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BACKPEDAL Brake Actuation for DErailleuRs & Stirrups



Backpedal stirrup details

Watch Video of it braking the 8 speed pictured below. Click on picture below for full screen.

bicycletrailer    Backpedal Derailleur Brake


Pedal axles in rear wheels


Inverted trailer to show frame, slit in torque tube, central pin




    Rear front wheel stored by front




·         Strong controllable braking independent of hand position/signalling/cargo

·         Ideal for backpedal braking of rear derailleur gearing

·         For rear cable or  stirrup brake (traditional English/Indian/Chinese bikes)

·         2  moving parts very simple to make

FARTHING PENNY  Bucket (Bouquet) Cargo Bicycle 

·         Frame Carries a front 20L bucket of cargo with multi- pocket organiser

·         Small bike handling and manoeuvrability with big bike power

·         Silent and powerful backpedal braking with derailleur gearing

·         Handlebars rock for arm power boost and lock in multiple positions

2012:  Folding   ARM BOOST Bucket BIKE

2018strong  Arm Assist CARGO Bike

  ReCYCLE Bike  Cargo Trailer

     Compared to car utility and boat trailers, bike 2 wheel trailers have a much narrower wheelbase and less deadweight so it is  preferable to have the bottom at minimum ground clearance of say 4” , (the same as the pedal). Otherwise with the good inclined cornering of the bike a heavy (and high) load can easily flip the trailer. Even with inflated wheels the shock on rigid trailer (and bucket) cargo is fairly high so a suspension is useful to reduce the noise of loose cargo and possible damage.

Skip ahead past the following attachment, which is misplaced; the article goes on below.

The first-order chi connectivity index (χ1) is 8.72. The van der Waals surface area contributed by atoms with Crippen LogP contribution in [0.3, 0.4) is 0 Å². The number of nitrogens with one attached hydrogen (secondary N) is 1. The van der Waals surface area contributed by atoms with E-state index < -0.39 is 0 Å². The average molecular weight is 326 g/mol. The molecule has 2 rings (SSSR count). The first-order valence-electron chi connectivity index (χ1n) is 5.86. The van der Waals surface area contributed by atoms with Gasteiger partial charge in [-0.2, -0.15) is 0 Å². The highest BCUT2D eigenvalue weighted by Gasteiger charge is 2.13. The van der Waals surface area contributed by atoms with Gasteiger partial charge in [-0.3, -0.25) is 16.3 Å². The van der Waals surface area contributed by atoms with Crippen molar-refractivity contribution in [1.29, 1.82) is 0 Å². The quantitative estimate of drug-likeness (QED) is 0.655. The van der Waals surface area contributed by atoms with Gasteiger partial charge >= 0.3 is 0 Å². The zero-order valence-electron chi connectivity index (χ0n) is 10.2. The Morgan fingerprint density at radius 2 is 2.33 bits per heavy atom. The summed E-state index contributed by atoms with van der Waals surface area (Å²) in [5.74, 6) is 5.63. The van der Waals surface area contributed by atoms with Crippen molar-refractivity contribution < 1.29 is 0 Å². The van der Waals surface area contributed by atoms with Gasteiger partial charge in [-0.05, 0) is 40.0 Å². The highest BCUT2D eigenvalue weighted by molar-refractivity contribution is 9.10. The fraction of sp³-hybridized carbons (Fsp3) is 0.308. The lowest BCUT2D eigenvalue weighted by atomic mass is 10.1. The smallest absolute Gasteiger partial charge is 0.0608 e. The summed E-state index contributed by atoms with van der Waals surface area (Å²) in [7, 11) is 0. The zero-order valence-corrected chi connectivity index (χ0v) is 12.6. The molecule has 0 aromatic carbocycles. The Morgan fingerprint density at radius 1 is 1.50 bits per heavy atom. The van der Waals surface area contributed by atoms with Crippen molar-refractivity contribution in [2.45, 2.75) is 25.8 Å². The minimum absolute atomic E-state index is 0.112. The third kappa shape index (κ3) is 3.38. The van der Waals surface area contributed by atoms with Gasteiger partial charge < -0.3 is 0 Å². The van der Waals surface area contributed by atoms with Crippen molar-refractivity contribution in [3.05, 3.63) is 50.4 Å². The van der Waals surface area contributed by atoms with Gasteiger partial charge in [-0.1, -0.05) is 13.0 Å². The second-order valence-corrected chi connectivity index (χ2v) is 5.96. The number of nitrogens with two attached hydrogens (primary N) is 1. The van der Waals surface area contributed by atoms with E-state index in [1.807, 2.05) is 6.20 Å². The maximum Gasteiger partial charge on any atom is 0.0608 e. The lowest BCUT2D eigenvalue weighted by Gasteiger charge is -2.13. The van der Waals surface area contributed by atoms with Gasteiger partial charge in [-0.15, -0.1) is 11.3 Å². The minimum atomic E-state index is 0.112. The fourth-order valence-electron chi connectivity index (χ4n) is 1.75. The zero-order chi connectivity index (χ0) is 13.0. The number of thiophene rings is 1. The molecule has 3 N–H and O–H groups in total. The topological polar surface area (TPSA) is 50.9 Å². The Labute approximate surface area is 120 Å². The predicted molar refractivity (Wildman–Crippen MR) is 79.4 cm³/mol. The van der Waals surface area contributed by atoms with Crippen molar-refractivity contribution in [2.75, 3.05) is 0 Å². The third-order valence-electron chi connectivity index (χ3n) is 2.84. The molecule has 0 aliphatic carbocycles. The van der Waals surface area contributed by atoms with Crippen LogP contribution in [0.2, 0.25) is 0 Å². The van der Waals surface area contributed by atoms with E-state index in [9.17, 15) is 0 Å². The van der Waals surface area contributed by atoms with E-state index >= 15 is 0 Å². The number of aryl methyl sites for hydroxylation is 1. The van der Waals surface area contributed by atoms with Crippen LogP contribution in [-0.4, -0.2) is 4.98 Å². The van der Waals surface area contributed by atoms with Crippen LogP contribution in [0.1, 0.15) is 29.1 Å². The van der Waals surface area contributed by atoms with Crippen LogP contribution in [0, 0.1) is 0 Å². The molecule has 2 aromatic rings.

Remarkably these desiderata,  rarely achieved in custom trailers,  can be met with a compact trailer weighing only 18 lbs and made entirely of cycle components.  An old bike frame makes a lightweight trailer skeleton with an offset rising arm for loose vertical bolting to your bicycle for short loads. The seatstays are cut off and rewelded to the bottom bracket lugs of the removed chainstays to form this triangulated arm.

The trailer wheels are 16” or 20” rear wheels with the axles replaced by pedal axles Make sure you mount the wheels freewheel-side in, as they are dished, and mount the lefthanded crank thread on the lefthand side. They are easily screwed onto pedal cranks whose big ends are welded to the ends of (1" EMT electrical conduit) tubing which passes through the  head tube with a central locating pin. This EMT is best slit lengthwise for torsional flexibility to give a suspension to the extent the cranks are angled ahead. The cranks are pointed up too to lower the frame below the wheel axles.

Multiple pin holes in the frame allow adjusting the height and suspension effect between straight ahead cranks for storage and max suspension for heavy fragile loads to be cycled slowly to say 60 degree up cranks for light rugged loads to be carried low and fast.

There are mainly different styles of pedals. ½” or 9/16” interthreads and outer . 5/16 or .278”(24 tpi)  threads. One piece cranks are always ½” and the right side often has a flaring at the axle which is easy to weld to the EMT as is the big end of a standard cranks.  Front wheel axles are 5/16-24 so their threaded cones can used instead of the too-small pedal outer cone on 5/16 pedal axle ends. The dirt cover can be pressed off and replaced with a bigger one or the entire hub outer end covered.

 A sleeve can drilled from 3/8 rear axle to allow mounting the normal 3/8-24 thread rear cone on a .278” pedal. Chuck the axle segment in a drill press and use a stationary center drill and then H&J letter drills clamped in the table vice. Set those upright by lightly chucking the wrong ends. 

Tow-a-Bike to a Friend

      This is an easy way to tow an empty bicycle behind your bike, for instance to public transport to provide your visitor with a bike. Basically the idea is to remove the front wheel of the bike to be towed and carry it bolted on one side of your front fork. And then mount the front fork of the rear bike over the ends of your rear axle either directly or with some flat bar with holes for the axle and hose clamps for the forks. The connection must be strong but allow the fork to pivot to conform to bumps in the road. The empty rear bike will then tow obediantly behind you with very little drag. The connection is not strong or stiff enough to make this a tandem. Please don’t try